• And then there is the final Stupid Deaths, because of course there is. Another HH icon goes out on a cheerfully effortless example of their best: Death and his skeleton pals, forever squabbling over the mundane bourgeois details of the afterlife, as occasionally interrupted by odd but equally snarky corpses. You simply can’t improve on perfection–save perhaps by ensuring that I also get one last wonderful Willbond/Farnaby collaboration–and again, it’s to the show’s *ahem* eternal credit that they didn’t try.
  • They did, however, try a few other things, to the extent that I am at last compelled to call no-fairsies. Because Jim in a top hat is one thing, but introducing Ben as a beachcomber, in that blouse, and then wandering off into a mundane sketch like nothing at all resembling a marvelously intriguing codicil to this series’ surreal running gags was just introduced in the last half of the very last episode, is plain dirty pool.
  • Or, OK, it could also be that the random flourish was introduced because the Mary Anning sketch itself isn’t precisely what you’d call funny, or subtle, or anything. It’s more or less a Tumblr post given animation, and that mostly in the form of the show’s newfound conviction that Martha throwing things at men–also on view here in the gardening bit–is a seriously hi-larious way to enact social justice. Which… well, let’s just say it loses something when castle ramparts aren’t involved. 
  • Even so, thanks to her aforementioned fundamental self-assurance–not to mention that, whew, when Mat decides to use that sweetly playful charm for evil, he does not fool around–they come impressively close to pulling off something powerful. All the bonus points besides for working cophrolites in there.
  • There are no comparably exciting diversions in the Homefront Gardening sketch–it being one of those parodies I’m pretty sure I’d be considerably more amused did I only recognise the source. Best I can do under the circs is awww, they finally got Mat into the sweater-vest! Score! Also the cuffs, those are lovely.
  • So, come to that, is chipper housewife Martha and her almost unbearably pretty little cottage garden. I am at least heartened by the strong evidence that rural Britain as N.Americans think of it actually once existed outside Rosamund Pilcher novels.
  • So… well, yeah, so here we are, at the very last bit of regular-series commentary I’m ever going to type… once I get over being all wibbly in my insides for some reason. Look, why don’t you lot just imagine a fanfare or something for a few seconds, OK? I feel like there should be trumpets, at least.
  • *several deep breaths later* Right, yes, the pyramid-building business. Well-written, original, generally intriguing way of getting the unique majesty of it all across without sacrificing the Horribleness of the hard labour required… although possibly could’ve sacrificed Mat back in ‘inexplicably failed to be left on a mountaintop as a baby’ mode, especially since the Egyptians didn’t actually do that and it was still the first thing that sprang to mind.
  • Also, just incidentally: the heck with the eternal riddles of the Pyramids, I’m more interested in getting in touch with the mysteries of the all-purpose sweat-stain-removing laundry detergent these lowly peasants clearly had access to.
  • But never mind. It’s over, and they managed to end it with all the grace and dignity and charm and sheer, satisfying intellectual bravado that five years of one of the most remarkable experiments ever in children’s TV fully deserved. Whatever the proposed new Series Six attempts–and I’m not saying it mightn’t be something watchable enough–this crew’s achievement will stand untouched. They’re history–and they made it Horrible.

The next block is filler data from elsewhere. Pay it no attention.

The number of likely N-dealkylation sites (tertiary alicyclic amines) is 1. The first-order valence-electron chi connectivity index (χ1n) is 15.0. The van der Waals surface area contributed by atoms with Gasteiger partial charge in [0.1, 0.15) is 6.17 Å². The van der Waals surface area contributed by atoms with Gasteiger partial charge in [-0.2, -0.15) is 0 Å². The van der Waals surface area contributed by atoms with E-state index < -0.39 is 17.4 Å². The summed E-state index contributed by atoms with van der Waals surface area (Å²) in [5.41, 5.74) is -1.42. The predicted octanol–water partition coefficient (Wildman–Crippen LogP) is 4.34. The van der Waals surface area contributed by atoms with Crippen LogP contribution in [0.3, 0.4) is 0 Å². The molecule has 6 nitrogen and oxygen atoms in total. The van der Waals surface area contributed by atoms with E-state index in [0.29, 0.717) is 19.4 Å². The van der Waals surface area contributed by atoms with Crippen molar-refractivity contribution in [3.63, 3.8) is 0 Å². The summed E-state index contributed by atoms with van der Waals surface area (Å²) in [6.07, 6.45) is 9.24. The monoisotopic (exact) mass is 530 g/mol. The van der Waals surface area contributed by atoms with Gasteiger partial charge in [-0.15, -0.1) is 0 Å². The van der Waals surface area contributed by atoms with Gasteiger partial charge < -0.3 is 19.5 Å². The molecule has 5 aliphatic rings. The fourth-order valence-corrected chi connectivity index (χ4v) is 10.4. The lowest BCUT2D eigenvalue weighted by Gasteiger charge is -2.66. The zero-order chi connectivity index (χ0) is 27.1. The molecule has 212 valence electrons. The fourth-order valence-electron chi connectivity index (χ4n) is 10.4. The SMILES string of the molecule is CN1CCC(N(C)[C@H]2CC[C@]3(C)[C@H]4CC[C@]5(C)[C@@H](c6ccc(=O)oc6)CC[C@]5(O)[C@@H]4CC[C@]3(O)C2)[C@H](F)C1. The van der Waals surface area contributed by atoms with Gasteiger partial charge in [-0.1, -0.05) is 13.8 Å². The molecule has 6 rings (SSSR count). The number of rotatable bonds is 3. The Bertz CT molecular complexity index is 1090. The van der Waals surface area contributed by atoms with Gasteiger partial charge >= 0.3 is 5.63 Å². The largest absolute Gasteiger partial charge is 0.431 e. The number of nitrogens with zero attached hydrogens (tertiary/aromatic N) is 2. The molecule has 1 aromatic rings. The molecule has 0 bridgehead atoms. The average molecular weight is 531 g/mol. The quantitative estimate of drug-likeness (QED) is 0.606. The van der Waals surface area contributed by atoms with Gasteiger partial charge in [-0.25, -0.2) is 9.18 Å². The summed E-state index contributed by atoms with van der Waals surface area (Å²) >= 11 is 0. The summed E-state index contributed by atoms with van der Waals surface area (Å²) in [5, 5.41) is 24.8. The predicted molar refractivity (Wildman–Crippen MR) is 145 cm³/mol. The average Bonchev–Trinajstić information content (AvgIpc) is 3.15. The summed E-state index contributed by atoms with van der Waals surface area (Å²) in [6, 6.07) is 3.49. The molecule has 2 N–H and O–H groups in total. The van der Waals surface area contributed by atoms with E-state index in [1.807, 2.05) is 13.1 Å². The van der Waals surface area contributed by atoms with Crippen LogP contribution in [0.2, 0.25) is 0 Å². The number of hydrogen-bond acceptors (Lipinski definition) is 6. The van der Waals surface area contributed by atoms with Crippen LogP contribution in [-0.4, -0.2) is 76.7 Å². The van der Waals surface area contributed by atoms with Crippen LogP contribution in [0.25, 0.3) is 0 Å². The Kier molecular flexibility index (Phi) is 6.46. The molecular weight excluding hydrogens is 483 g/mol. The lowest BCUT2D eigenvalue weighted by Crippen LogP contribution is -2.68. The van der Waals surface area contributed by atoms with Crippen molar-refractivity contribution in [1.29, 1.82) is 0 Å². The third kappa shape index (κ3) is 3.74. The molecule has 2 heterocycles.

95% Accu-rat:

  • …wait, does anybody actually care at this point?
  • Well, OK, for both of you still reading, Isambard Kingdom Brunel. (Apparently Dad was French, which makes me feel at least a bit better about the given names.) So basically yes to the short, and the probably compensatory top hat, and the generally cocky attitude, and the engineering genius to back it up… yep, even the emergency upside-down coin-removal surgery, all absolutely kosher.
  • In fact, having but skimmed his lengthy Wiki article, I’m now a little sad that I will never have the chance to encounter him at cocktail parties. Or, for that matter, live in an era in which “Ooh, Mr. Brunel, do tell us all about your scheme for a railway using atmospheric pressure to suck the cars along the tracks?” counts as any kind of plausible conversation starter.
  • Also, John of Bohemia‘s bizarre battle tactics, not a thing wrong with that little anecdote either. In fact, according to Wiki at least, “to fight like John of Bohemia” used to be a common euphemism for ‘to charge in blindly”. This seems to have been the closest anyone ever got to suggesting his Majesty might have been just a teensy bit, y’know, ill-advised to enter the battle after having been sightless (due to an unspecified inflammatory disease) for a decade–what? Oh, did I not mention he was in reality a noticeable few years older than Ben by then?
  • Anyway. it seems he was originally just going to give the enemy the one *ahem* pointed sword-stroke–sort of a “The old man’s still got it, damnit!” gesture–but, well, one thing led to another, as they had a habit of doing in confused, noisy pre-industrial foot battles, and the next you know JoB and escort were right in the middle of the main battlefield, and, well. They were romantic like that, in the Middle Ages.
  • It feels appropriate that the last entry in this series go to Mary Anning. The good news: the sketch slightly over-exaggerates her exclusion from scholarly circles; like most female scientists of her day, she was excluded from the Royal Societies and had to have papers published under a man’s name and whatnot–which of course was bad enough. But unlike most, her work was unofficially widely recognised and admired, if only because, hot damn, there was a lot of it. Female, working-class poor religious Dissenter she may have been, still, in order to blow off our Ms. Anning you’d have to ignore the entire cutting-edge of paleontology at that time.